McCoy Tyner Trio – Inception {impulse!} “Analogue Productions”


Review by Alexander Gelfand ~allmusic.com
Those familiar with the dense, percussive style that pianist McCoy Tyner has cultivated since the 1970s onwards may be surprised by what they hear on Inception. Like Reaching Fourth and Nights of Ballads and Blues, this album gives listeners the chance to hear what a very young Tyner sounded like outside the confines of the classic John Coltrane quartet of the early ’60s; it reveals a lyrical approach to jazz piano that seems a far cry from Tyner’s mature style. The choice of material is fairly evenly split between modal pieces like “Inception” and more harmonically involved tunes like “Speak Low,” and the pianist’s treatment of both demonstrates the extent to which his early work was rooted in bebop. Tyner had yet to develop the massive orchestral sound and highly distinctive vocabulary of modal licks that would mark his later style, and throughout this album he spins dizzyingly long and singing lines with an exquisitely light touch. The irresistible rush of forward momentum that he maintains on tracks like “Effendi” and “Blues for Gwen” is breathtaking, and there is an exuberant, almost athletic quality to much of his solo work. Bassist Art Davis and drummer Elvin Jones provide superb accompaniment throughout, and they lay a solid rhythmic foundation for Tyner’s sparkling melodic flights. The pianist’s penchant for drama, which asserts itself more strongly in his later work, is on brief display in the original ballad “Sunset”; his skills as an arranger, though evident on several tracks, are perhaps best illustrated by the intricate contrapuntal treatment of “There Is No Greater Love.”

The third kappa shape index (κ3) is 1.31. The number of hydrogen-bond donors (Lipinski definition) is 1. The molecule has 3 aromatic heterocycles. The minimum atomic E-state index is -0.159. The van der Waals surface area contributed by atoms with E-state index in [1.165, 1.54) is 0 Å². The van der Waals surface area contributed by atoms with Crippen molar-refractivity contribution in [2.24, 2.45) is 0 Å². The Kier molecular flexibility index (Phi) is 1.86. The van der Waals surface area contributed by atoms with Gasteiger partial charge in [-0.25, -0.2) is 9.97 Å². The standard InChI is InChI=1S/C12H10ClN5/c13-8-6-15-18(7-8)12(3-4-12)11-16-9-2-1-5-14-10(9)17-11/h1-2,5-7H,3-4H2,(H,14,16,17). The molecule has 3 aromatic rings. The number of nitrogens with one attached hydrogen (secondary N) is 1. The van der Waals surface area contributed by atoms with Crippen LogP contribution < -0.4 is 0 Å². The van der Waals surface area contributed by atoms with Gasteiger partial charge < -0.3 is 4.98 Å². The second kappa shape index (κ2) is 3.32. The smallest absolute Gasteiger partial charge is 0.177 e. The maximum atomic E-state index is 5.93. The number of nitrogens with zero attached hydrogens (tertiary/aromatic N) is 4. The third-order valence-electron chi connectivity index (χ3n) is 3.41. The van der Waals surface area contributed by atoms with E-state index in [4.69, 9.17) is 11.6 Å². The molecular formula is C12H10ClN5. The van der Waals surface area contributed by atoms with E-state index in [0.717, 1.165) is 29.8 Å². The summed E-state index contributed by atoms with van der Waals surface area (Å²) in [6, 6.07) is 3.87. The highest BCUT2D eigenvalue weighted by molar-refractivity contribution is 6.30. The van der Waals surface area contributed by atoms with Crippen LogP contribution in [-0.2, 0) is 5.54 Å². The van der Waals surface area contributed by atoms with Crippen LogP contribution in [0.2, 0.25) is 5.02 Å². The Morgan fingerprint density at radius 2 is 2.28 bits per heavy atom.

Tracklist:
01. Inception (4:28)
02. There is No Greater Love (6:20)
03. Blues for Gwen (4:26)
04. Sunset (4:41)
05. Effendi (6:39)
06. Speak Low (6:22)

Personnel:
McCoy Tyner – piano
Art Davis – bass
Elvin Jones – drums

Recorded January 10, 1962

Genre: Jazz
Style: Post Bop, Piano Trio
Label: impulse! / Analogue Productions
Year: 2011
Time: 32:56

Quality-1: flac (tracks, eac, cue, log) + full scans
Quality-2: mp3@320 + full scans

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Hank Mobley – A Caddy for Daddy {Blue Note} “Analogue Productions”


Review by Scott Yanow (allmusic.com)

Hank Mobley was a perfect artist for Blue Note in the 1960s. A distinctive but not dominant soloist, Mobley was also a very talented writer whose compositions avoided the predictable yet could often be quite melodic and soulful; his tricky originals consistently inspired the young all-stars in Blue Note’s stable. For this CD, which is a straight reissue of a 1965 session, Mobley is joined by trumpeter Lee Morgan, trombonist Curtis Fuller, pianist McCoy Tyner, bassist Bob Cranshaw, and drummer Billy Higgins (a typically remarkable Blue Note lineup) for the infectious title cut, three other lesser-known but superior originals, plus Wayne Shorter’s “Venus Di Mildew.” Recommended.

Tracks:
01 – A Caddy for Daddy
02 – The Morning After
03 – Venus Di Mildew
04 – Ace Deuce Trey
05 – 3rd Time Around

Personnel:
Lee Morgan – trumpet
Curtis Fuller – trombone
Hank Mobley – tenor sax
McCoy Tyner – piano
Bob Cranshaw – bass
Billy Higgins – drums

Originally released in 1966 on Blue Note Records as BST-84230.

Quality: eac, flac, cue, log, artwork